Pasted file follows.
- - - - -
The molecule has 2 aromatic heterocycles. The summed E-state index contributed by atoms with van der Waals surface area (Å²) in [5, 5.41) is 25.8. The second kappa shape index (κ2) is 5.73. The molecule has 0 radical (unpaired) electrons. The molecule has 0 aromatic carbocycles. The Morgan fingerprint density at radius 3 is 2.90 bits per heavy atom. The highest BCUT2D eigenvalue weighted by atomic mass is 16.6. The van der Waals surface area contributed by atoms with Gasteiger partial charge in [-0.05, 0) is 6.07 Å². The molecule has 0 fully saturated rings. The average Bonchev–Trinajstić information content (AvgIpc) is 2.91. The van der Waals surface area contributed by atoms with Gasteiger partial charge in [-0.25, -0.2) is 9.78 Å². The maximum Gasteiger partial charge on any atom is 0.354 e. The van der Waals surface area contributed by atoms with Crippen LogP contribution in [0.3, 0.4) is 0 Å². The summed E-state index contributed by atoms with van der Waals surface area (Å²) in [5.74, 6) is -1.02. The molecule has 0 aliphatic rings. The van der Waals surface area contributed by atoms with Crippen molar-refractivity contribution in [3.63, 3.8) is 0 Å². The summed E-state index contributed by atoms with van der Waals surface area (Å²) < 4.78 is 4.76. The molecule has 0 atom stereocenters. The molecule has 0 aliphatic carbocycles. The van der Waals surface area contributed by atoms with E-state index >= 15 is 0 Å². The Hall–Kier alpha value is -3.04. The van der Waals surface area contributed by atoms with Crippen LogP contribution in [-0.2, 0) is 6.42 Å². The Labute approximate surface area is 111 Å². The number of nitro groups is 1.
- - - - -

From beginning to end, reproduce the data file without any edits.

The molecule has 2 aromatic heterocycles. The summed E-state index contributed by atoms with van der Waals surface area (Å²) in [5, 5.41) is 25.8. The second kappa shape index (κ2) is 5.73. The molecule has 0 radical (unpaired) electrons. The molecule has 0 aromatic carbocycles. The Morgan fingerprint density at radius 3 is 2.90 bits per heavy atom. The highest BCUT2D eigenvalue weighted by atomic mass is 16.6. The van der Waals surface area contributed by atoms with Gasteiger partial charge in [-0.05, 0) is 6.07 Å². The molecule has 0 fully saturated rings. The average Bonchev–Trinajstić information content (AvgIpc) is 2.91. The van der Waals surface area contributed by atoms with Gasteiger partial charge in [-0.25, -0.2) is 9.78 Å². The maximum Gasteiger partial charge on any atom is 0.354 e. The van der Waals surface area contributed by atoms with Crippen LogP contribution in [0.3, 0.4) is 0 Å². The summed E-state index contributed by atoms with van der Waals surface area (Å²) in [5.74, 6) is -1.02. The molecule has 0 aliphatic rings. The van der Waals surface area contributed by atoms with Crippen molar-refractivity contribution in [3.63, 3.8) is 0 Å². The summed E-state index contributed by atoms with van der Waals surface area (Å²) < 4.78 is 4.76. The molecule has 0 atom stereocenters. The molecule has 0 aliphatic carbocycles. The van der Waals surface area contributed by atoms with E-state index >= 15 is 0 Å². The Hall–Kier alpha value is -3.04. The van der Waals surface area contributed by atoms with Crippen LogP contribution in [-0.2, 0) is 6.42 Å². The Labute approximate surface area is 111 Å². The number of nitro groups is 1.